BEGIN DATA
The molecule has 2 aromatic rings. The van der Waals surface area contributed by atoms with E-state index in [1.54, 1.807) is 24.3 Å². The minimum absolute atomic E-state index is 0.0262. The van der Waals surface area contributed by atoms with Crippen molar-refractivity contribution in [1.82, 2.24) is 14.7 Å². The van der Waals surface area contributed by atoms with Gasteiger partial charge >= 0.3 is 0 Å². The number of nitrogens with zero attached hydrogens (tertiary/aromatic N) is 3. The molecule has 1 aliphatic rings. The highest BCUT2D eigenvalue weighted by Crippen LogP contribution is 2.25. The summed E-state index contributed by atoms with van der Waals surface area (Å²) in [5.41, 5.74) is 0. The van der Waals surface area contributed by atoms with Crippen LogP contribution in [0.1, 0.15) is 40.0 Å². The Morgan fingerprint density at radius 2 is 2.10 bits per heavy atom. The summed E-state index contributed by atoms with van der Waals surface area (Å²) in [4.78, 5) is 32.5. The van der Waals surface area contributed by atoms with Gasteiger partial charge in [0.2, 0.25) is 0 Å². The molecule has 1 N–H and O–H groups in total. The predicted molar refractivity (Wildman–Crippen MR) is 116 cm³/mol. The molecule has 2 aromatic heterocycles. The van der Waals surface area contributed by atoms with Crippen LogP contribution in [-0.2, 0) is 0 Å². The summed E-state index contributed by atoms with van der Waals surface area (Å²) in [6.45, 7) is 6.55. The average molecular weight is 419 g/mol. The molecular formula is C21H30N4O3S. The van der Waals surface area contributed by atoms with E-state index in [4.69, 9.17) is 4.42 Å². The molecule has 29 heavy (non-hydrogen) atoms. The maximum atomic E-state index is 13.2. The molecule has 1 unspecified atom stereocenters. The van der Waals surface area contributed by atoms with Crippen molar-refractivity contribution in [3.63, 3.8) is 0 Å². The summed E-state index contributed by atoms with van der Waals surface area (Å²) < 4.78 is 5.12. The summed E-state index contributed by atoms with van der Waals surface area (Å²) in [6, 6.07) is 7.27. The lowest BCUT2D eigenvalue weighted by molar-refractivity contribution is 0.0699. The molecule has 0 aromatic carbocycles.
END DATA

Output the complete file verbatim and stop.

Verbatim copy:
The molecule has 2 aromatic rings. The van der Waals surface area contributed by atoms with E-state index in [1.54, 1.807) is 24.3 Å². The minimum absolute atomic E-state index is 0.0262. The van der Waals surface area contributed by atoms with Crippen molar-refractivity contribution in [1.82, 2.24) is 14.7 Å². The van der Waals surface area contributed by atoms with Gasteiger partial charge >= 0.3 is 0 Å². The number of nitrogens with zero attached hydrogens (tertiary/aromatic N) is 3. The molecule has 1 aliphatic rings. The highest BCUT2D eigenvalue weighted by Crippen LogP contribution is 2.25. The summed E-state index contributed by atoms with van der Waals surface area (Å²) in [5.41, 5.74) is 0. The van der Waals surface area contributed by atoms with Crippen LogP contribution in [0.1, 0.15) is 40.0 Å². The Morgan fingerprint density at radius 2 is 2.10 bits per heavy atom. The summed E-state index contributed by atoms with van der Waals surface area (Å²) in [4.78, 5) is 32.5. The van der Waals surface area contributed by atoms with Gasteiger partial charge in [0.2, 0.25) is 0 Å². The molecule has 1 N–H and O–H groups in total. The predicted molar refractivity (Wildman–Crippen MR) is 116 cm³/mol. The molecule has 2 aromatic heterocycles. The van der Waals surface area contributed by atoms with Crippen LogP contribution in [-0.2, 0) is 0 Å². The summed E-state index contributed by atoms with van der Waals surface area (Å²) in [6.45, 7) is 6.55. The average molecular weight is 419 g/mol. The molecular formula is C21H30N4O3S. The van der Waals surface area contributed by atoms with E-state index in [4.69, 9.17) is 4.42 Å². The molecule has 29 heavy (non-hydrogen) atoms. The maximum atomic E-state index is 13.2. The molecule has 1 unspecified atom stereocenters. The van der Waals surface area contributed by atoms with Crippen molar-refractivity contribution in [3.63, 3.8) is 0 Å². The summed E-state index contributed by atoms with van der Waals surface area (Å²) < 4.78 is 5.12. The summed E-state index contributed by atoms with van der Waals surface area (Å²) in [6, 6.07) is 7.27. The lowest BCUT2D eigenvalue weighted by molar-refractivity contribution is 0.0699. The molecule has 0 aromatic carbocycles.